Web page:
For all the talk about the games lasting too long or the sport moving too slowly, baseball is still a key part of the American sports tapestry, and when it's at its best, chances are it's being narrated by Vin Scully.
Scully is in his 65th season as the voice of the Dodgers, and his distinct dulcet tones are easily recognizable to any baseball fan, Dodgers or otherwise. In fact, Scully is so good at what he does that he could describe almost anything and it would be auditory gold.
Horse manure, mold spores, naked mole rats, whatever. Scully could enthrall you with tales of anything.
On Tuesday night, it was crack pipes.
In the third inning of the Dodgers' game with the Detroit Tigers, Scully was laying out the somewhat checkered childhood of Tigers centerfielder Torii Hunter when he disclosed an anecdote about Hunter's estranged again/around again father.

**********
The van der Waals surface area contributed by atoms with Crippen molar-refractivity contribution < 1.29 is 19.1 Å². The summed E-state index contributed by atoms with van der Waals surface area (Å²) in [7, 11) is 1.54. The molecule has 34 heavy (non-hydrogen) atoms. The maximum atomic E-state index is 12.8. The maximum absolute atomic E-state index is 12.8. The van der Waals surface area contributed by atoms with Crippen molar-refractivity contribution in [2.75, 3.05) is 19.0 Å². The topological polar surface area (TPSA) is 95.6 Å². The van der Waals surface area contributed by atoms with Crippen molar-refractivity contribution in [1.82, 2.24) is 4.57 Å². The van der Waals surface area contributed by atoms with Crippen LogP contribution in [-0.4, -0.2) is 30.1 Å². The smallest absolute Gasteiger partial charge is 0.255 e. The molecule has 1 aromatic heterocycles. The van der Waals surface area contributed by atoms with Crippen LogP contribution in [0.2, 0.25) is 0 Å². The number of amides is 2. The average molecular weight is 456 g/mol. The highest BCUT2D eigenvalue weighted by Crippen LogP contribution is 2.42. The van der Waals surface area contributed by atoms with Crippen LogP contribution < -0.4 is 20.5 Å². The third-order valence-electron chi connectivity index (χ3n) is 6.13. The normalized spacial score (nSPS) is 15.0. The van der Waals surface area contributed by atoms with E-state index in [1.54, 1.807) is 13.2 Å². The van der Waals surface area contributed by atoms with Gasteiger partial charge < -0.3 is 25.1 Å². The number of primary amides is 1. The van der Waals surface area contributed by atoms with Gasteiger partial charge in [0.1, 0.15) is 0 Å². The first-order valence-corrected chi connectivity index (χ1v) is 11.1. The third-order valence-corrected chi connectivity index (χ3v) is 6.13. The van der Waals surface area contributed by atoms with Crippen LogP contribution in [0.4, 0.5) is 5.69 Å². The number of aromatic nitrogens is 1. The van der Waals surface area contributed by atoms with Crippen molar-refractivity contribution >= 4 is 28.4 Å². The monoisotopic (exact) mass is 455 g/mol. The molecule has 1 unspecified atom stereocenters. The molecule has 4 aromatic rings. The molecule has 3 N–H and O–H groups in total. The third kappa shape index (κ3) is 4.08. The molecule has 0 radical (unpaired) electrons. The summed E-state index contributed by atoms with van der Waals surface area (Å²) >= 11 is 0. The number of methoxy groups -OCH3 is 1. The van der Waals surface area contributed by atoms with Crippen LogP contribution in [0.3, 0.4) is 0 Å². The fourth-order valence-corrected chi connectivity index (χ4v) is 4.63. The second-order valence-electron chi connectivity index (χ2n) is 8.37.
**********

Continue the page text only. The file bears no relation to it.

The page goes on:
Here is the video:
Vin on Torii by random_sports
It goes without saying that I take no pleasure in the disclosure that Torii Hunter's father had drug issues, issues so major that it led to his leaving home. That's nothing to joke about.
However, it also goes without saying that I take great pleasure in the 86-year-old Scully saying the words "crack pipe." And not just saying those words, but weaving them seamlessly into a story about Hunter's father not just leaving home, but leaving in Torii's favorite jacket.
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When his dad eventually returned, Torii reclaimed the jacket, but fell prey to an incident at school in which his dad's crack pipe fell out of the pocket when Torii raised his hand to answer a question.
I think there should be a new rule where Vin Scully has to tell a story in the third inning of every game, and the story must have something to do with whores, blow or crack pipes, for the sole reason that I want to hear Vin Scully say the words "whores," "blow" and "crack pipe."
(H/T to The Big Lead)